A fourteen-line lyric poem consisting of two parts: the octave (or first eight lines / eight line stanza) and the sestet (or last six lines / six line stanza). The ________, or _______ sonnet, originated in Italy in thirteenth century and was much used by
the Italian poet Francesco Petrarch. Often times the octave rhymes abba, abba and sestet
rhymes cde, cde. The octave states the theme or asks question. The sestet comments on or
answers the question.

octave
The first eight lines of a Petrarchan (or Italian) sonnet

sestet
The last six lines of a Petrarchan (or Italian) sonnet. The _____, from the Latin word
for six, usually has a rhyme scheme of cdecde. A thought or idea that is introduced in the first
eight lines, octave, of the poem is sometimes further developed in the ______.

Shakespearean/English sonnet
A fourteen-line lyric poem consisting of three quatrains (four line stanza) and a concluding couplet (two rhyming lines). The __________, or ______, ________ was NOT invented by William Shakespeare, but is named for him because he is its most famous practitioner. Its rhyme scheme is abab, cdcd, efef, gg. The couplet usually comments on the ideas contained in the preceding twelve lines. The sonnet is usually not printed with the stanzas divided but a reader can distinguish ideas in each

quatrain
a stanza or poem of four lines; unified by a definite rhyme and rhyme schemes.
(However, a _____ may also be any group of four lines. _____ usually follow an abab,
abba, or abcb rhyme scheme.)

couplet
a two-line stanza, usually with end-rhymes the same.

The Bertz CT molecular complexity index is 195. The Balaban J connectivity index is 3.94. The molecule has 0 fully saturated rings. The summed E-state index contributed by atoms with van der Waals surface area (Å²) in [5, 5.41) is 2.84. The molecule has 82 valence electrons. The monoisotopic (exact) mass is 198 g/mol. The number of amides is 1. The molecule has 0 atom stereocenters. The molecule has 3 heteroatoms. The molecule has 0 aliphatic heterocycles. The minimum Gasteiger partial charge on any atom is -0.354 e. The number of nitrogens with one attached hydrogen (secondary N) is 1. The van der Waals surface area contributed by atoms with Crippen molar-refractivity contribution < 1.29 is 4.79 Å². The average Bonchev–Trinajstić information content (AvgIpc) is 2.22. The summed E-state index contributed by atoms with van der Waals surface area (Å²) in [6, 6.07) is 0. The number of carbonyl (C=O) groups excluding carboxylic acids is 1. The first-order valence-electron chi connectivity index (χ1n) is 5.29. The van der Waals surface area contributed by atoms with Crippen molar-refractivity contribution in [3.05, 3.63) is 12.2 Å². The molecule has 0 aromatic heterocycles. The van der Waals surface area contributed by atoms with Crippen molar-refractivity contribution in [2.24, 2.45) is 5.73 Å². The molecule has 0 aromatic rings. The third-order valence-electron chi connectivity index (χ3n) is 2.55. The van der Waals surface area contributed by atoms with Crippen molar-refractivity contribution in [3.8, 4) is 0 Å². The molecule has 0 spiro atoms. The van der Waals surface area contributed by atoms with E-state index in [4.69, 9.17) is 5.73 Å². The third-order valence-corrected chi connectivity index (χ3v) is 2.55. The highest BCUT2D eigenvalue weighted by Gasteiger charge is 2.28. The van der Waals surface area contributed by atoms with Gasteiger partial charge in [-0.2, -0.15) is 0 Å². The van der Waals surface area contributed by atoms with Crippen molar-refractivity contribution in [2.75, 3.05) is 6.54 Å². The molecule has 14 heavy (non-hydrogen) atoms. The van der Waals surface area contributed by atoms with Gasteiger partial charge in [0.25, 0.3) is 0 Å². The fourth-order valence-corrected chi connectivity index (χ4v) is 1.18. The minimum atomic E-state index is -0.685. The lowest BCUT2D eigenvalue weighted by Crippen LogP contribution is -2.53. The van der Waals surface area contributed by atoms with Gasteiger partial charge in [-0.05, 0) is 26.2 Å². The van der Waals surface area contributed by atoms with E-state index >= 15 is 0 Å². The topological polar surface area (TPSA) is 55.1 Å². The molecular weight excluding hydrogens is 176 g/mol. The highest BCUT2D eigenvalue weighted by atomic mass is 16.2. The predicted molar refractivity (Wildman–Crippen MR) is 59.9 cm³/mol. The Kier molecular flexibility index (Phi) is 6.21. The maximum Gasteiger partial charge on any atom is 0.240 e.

speaker
the voice behind the poem – the person we imagine to be speaking. It’s important to note that the ______ is not the poet. Even if the poem is biographical, you should treat the ______ as a fictional creation, because the writer is choosing what to say about himself.

stanza
usually a repeated grouping of three or more lines with the same meter and rhyme scheme.

symbol
something that is simultaneously itself and a sign of something else.

theme
the main thought expressed by a work. In poetry, it is the abstract concept which is made concrete through its representation in person, action, and image in the work.

tone
the manner in which an author expresses his or her attitude; the intonation of the voice that expresses meaning. (Remember that the “voice” need not be that of the poet.) ___ is described by adjectives, and the possibilities are nearly endless. Often a single adjective will be enough, and ____ may change from stanza to stanza or even line to line. _____ is the result of allusion, diction, figurative language, imagery, irony, symbol, syntax, and style.